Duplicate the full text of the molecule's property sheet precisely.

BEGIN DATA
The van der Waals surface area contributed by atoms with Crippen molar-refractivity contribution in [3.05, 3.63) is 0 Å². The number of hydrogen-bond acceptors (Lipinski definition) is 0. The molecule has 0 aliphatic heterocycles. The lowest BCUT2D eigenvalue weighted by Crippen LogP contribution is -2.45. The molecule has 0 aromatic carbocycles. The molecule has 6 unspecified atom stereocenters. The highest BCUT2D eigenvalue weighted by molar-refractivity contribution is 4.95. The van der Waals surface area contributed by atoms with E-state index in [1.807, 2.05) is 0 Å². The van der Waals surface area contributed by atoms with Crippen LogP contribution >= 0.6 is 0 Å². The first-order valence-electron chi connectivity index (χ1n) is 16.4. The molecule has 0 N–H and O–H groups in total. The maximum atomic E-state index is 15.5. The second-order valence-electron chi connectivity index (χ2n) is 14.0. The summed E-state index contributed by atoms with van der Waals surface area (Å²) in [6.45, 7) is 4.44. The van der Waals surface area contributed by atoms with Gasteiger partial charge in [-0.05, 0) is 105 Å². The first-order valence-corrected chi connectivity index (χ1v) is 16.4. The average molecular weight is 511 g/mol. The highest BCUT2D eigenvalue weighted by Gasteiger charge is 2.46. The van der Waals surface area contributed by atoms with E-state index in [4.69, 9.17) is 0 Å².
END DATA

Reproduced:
The van der Waals surface area contributed by atoms with Crippen molar-refractivity contribution in [3.05, 3.63) is 0 Å². The number of hydrogen-bond acceptors (Lipinski definition) is 0. The molecule has 0 aliphatic heterocycles. The lowest BCUT2D eigenvalue weighted by Crippen LogP contribution is -2.45. The molecule has 0 aromatic carbocycles. The molecule has 6 unspecified atom stereocenters. The highest BCUT2D eigenvalue weighted by molar-refractivity contribution is 4.95. The van der Waals surface area contributed by atoms with E-state index in [1.807, 2.05) is 0 Å². The van der Waals surface area contributed by atoms with Crippen LogP contribution >= 0.6 is 0 Å². The first-order valence-electron chi connectivity index (χ1n) is 16.4. The molecule has 0 N–H and O–H groups in total. The maximum atomic E-state index is 15.5. The second-order valence-electron chi connectivity index (χ2n) is 14.0. The summed E-state index contributed by atoms with van der Waals surface area (Å²) in [6.45, 7) is 4.44. The van der Waals surface area contributed by atoms with Gasteiger partial charge in [-0.05, 0) is 105 Å². The first-order valence-corrected chi connectivity index (χ1v) is 16.4. The average molecular weight is 511 g/mol. The highest BCUT2D eigenvalue weighted by Gasteiger charge is 2.46. The van der Waals surface area contributed by atoms with E-state index in [4.69, 9.17) is 0 Å².